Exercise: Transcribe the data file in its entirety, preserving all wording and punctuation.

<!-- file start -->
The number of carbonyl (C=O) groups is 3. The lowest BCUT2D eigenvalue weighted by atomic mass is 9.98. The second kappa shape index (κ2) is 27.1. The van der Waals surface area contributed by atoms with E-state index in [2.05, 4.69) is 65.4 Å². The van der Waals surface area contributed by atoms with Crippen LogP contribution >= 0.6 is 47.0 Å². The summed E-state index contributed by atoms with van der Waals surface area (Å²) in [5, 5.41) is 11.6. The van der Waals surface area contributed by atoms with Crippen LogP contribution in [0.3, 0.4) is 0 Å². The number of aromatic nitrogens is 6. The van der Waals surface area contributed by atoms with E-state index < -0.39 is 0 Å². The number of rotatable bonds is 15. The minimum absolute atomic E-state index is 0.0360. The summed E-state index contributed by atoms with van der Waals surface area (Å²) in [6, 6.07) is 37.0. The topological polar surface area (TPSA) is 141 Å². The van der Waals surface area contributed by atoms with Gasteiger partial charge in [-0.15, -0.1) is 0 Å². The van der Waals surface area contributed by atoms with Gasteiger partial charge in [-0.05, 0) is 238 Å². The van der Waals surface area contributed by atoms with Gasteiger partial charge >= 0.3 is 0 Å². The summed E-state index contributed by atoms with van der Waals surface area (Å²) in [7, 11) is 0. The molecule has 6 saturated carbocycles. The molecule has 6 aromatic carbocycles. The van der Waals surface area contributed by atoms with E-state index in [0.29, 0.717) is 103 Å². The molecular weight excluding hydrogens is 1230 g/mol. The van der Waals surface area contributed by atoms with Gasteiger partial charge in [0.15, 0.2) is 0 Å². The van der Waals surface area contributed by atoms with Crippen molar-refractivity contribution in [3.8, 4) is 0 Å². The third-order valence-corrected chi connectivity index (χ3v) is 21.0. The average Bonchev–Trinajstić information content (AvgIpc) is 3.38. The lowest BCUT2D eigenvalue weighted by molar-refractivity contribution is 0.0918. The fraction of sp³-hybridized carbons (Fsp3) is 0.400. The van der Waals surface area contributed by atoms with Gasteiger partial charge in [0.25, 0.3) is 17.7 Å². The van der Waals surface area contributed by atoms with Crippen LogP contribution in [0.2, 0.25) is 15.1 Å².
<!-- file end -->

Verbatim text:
The number of carbonyl (C=O) groups is 3. The lowest BCUT2D eigenvalue weighted by atomic mass is 9.98. The second kappa shape index (κ2) is 27.1. The van der Waals surface area contributed by atoms with E-state index in [2.05, 4.69) is 65.4 Å². The van der Waals surface area contributed by atoms with Crippen LogP contribution >= 0.6 is 47.0 Å². The summed E-state index contributed by atoms with van der Waals surface area (Å²) in [5, 5.41) is 11.6. The van der Waals surface area contributed by atoms with Crippen LogP contribution in [0.3, 0.4) is 0 Å². The number of aromatic nitrogens is 6. The van der Waals surface area contributed by atoms with E-state index < -0.39 is 0 Å². The number of rotatable bonds is 15. The minimum absolute atomic E-state index is 0.0360. The summed E-state index contributed by atoms with van der Waals surface area (Å²) in [6, 6.07) is 37.0. The topological polar surface area (TPSA) is 141 Å². The van der Waals surface area contributed by atoms with Gasteiger partial charge in [-0.15, -0.1) is 0 Å². The van der Waals surface area contributed by atoms with Gasteiger partial charge in [-0.05, 0) is 238 Å². The van der Waals surface area contributed by atoms with Gasteiger partial charge >= 0.3 is 0 Å². The summed E-state index contributed by atoms with van der Waals surface area (Å²) in [7, 11) is 0. The molecule has 6 saturated carbocycles. The molecule has 6 aromatic carbocycles. The van der Waals surface area contributed by atoms with E-state index in [0.29, 0.717) is 103 Å². The molecular weight excluding hydrogens is 1230 g/mol. The van der Waals surface area contributed by atoms with Gasteiger partial charge in [0.15, 0.2) is 0 Å². The van der Waals surface area contributed by atoms with Crippen molar-refractivity contribution in [3.8, 4) is 0 Å². The third-order valence-corrected chi connectivity index (χ3v) is 21.0. The average Bonchev–Trinajstić information content (AvgIpc) is 3.38. The lowest BCUT2D eigenvalue weighted by molar-refractivity contribution is 0.0918. The fraction of sp³-hybridized carbons (Fsp3) is 0.400. The van der Waals surface area contributed by atoms with Gasteiger partial charge in [0.25, 0.3) is 17.7 Å². The van der Waals surface area contributed by atoms with Crippen LogP contribution in [0.2, 0.25) is 15.1 Å².